Jakob Stampfer, Zurich, 1550/1552
Cast and beaten silver, engraved, and partly gold-plated
H 38 cm
Historisches Museum Basel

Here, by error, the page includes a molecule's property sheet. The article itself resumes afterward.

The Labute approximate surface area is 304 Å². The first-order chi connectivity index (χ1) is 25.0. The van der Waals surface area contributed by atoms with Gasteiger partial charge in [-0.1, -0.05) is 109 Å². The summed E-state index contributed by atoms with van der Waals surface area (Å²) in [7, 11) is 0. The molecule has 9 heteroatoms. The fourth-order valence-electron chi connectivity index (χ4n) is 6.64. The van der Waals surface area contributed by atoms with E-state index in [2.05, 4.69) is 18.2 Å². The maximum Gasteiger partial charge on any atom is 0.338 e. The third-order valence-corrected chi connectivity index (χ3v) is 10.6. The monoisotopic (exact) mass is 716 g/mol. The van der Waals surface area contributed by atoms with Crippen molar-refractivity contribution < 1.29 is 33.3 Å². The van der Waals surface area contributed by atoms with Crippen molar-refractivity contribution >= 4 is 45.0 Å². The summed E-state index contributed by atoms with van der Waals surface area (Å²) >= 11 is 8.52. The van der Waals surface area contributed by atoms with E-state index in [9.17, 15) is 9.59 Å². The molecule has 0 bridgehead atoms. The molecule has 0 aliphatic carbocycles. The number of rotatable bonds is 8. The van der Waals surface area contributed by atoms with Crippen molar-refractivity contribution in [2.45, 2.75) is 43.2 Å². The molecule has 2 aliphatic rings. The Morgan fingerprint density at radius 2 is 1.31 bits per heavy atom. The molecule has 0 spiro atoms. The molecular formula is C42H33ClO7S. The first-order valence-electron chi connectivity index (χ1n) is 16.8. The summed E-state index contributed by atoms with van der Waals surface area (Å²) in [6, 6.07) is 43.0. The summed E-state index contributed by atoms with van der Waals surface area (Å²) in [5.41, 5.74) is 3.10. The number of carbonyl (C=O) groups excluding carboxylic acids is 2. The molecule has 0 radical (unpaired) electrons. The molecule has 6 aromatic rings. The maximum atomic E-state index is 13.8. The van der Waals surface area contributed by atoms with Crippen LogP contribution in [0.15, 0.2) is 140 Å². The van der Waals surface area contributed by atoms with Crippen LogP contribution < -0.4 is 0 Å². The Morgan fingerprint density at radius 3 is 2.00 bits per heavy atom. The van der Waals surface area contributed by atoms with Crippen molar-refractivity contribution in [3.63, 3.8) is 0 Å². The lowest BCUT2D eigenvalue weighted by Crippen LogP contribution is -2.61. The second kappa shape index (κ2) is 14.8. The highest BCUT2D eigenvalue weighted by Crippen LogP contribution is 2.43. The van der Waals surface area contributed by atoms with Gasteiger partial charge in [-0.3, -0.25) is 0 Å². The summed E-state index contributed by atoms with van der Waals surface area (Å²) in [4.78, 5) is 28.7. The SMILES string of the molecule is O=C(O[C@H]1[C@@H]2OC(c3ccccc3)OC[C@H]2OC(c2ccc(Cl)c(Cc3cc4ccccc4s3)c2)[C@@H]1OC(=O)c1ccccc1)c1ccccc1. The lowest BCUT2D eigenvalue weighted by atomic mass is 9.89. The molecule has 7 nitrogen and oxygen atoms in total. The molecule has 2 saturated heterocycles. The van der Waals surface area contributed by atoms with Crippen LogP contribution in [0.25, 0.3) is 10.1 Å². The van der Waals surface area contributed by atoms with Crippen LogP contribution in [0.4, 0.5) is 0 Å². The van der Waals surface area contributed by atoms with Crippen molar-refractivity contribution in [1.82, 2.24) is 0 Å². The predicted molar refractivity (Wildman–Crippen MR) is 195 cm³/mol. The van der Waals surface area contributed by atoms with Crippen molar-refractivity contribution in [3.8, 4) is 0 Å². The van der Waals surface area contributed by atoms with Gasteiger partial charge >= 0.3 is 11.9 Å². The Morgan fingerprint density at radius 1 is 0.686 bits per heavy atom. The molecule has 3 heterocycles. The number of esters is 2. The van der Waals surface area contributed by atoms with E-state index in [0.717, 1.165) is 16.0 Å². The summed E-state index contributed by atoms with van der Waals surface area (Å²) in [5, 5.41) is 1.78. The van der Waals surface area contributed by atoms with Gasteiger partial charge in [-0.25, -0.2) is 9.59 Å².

Bonifacius Amerbach bought this superb piece from his friend Thomas Blarer, the Mayor of Constance, in 1555. We know from the written account of a guest of Amerbach’s son Basilius dated 1579 that the family used the two halves of the globe as drinking vessels, having learned how to do so from a goldsmith and by following written instructions. Whether this is what the globe’s maker, the goldsmith Jakob Stampfer (1505/1506–1579) of Zurich, intended it is impossible to say, since the scientific character of the piece seems to be the more important one. The rotating terrestrial globe rests on a circular foot with an engraved perpetual calendar and a baluster-shaped shaft. It is encircled by an equator ring with an engraved calendar and a graduated meridian ring. Mounted on the north polar cap is a small armillary sphere. Of particular interest is the cartographic representation of the Earth’s surface with its gold-plated land masses and silver oceans populated by sea monsters and the explanatory inscriptions engraved in the globe’s surface.